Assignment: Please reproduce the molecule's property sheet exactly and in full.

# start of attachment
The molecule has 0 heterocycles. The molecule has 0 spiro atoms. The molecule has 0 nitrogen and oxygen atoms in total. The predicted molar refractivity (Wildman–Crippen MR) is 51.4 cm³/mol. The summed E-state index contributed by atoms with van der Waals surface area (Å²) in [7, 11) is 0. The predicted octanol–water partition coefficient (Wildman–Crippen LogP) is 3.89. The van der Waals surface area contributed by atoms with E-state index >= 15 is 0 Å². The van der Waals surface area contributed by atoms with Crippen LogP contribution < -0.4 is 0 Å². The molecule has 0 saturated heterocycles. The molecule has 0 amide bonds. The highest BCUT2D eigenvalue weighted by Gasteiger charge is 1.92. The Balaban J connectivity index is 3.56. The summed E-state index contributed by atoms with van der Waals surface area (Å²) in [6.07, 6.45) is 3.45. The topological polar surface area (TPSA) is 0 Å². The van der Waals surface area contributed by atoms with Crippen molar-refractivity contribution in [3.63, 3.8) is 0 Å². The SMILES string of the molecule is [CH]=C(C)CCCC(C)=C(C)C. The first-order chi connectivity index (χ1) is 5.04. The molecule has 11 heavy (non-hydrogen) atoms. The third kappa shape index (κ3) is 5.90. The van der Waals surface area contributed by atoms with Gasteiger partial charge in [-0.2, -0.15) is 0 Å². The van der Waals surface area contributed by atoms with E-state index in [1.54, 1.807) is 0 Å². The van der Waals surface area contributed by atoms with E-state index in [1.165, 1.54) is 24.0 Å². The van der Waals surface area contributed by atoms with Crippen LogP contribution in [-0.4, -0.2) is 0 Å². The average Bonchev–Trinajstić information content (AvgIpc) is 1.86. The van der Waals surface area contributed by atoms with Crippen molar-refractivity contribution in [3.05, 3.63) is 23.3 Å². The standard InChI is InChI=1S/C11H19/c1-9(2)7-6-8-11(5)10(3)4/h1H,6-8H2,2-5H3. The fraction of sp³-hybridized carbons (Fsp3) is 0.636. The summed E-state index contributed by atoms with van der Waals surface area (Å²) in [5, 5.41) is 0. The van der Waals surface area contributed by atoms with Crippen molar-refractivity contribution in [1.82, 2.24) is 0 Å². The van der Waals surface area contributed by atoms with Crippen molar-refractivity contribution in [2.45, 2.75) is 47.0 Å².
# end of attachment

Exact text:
The molecule has 0 heterocycles. The molecule has 0 spiro atoms. The molecule has 0 nitrogen and oxygen atoms in total. The predicted molar refractivity (Wildman–Crippen MR) is 51.4 cm³/mol. The summed E-state index contributed by atoms with van der Waals surface area (Å²) in [7, 11) is 0. The predicted octanol–water partition coefficient (Wildman–Crippen LogP) is 3.89. The van der Waals surface area contributed by atoms with E-state index >= 15 is 0 Å². The van der Waals surface area contributed by atoms with Crippen LogP contribution < -0.4 is 0 Å². The molecule has 0 saturated heterocycles. The molecule has 0 amide bonds. The highest BCUT2D eigenvalue weighted by Gasteiger charge is 1.92. The Balaban J connectivity index is 3.56. The summed E-state index contributed by atoms with van der Waals surface area (Å²) in [6.07, 6.45) is 3.45. The topological polar surface area (TPSA) is 0 Å². The van der Waals surface area contributed by atoms with Crippen molar-refractivity contribution in [3.63, 3.8) is 0 Å². The SMILES string of the molecule is [CH]=C(C)CCCC(C)=C(C)C. The first-order chi connectivity index (χ1) is 5.04. The molecule has 11 heavy (non-hydrogen) atoms. The third kappa shape index (κ3) is 5.90. The van der Waals surface area contributed by atoms with Gasteiger partial charge in [-0.2, -0.15) is 0 Å². The van der Waals surface area contributed by atoms with E-state index in [1.54, 1.807) is 0 Å². The van der Waals surface area contributed by atoms with E-state index in [1.165, 1.54) is 24.0 Å². The van der Waals surface area contributed by atoms with Crippen LogP contribution in [-0.4, -0.2) is 0 Å². The average Bonchev–Trinajstić information content (AvgIpc) is 1.86. The van der Waals surface area contributed by atoms with Crippen molar-refractivity contribution in [3.05, 3.63) is 23.3 Å². The standard InChI is InChI=1S/C11H19/c1-9(2)7-6-8-11(5)10(3)4/h1H,6-8H2,2-5H3. The fraction of sp³-hybridized carbons (Fsp3) is 0.636. The summed E-state index contributed by atoms with van der Waals surface area (Å²) in [5, 5.41) is 0. The van der Waals surface area contributed by atoms with Crippen molar-refractivity contribution in [1.82, 2.24) is 0 Å². The van der Waals surface area contributed by atoms with Crippen molar-refractivity contribution in [2.45, 2.75) is 47.0 Å².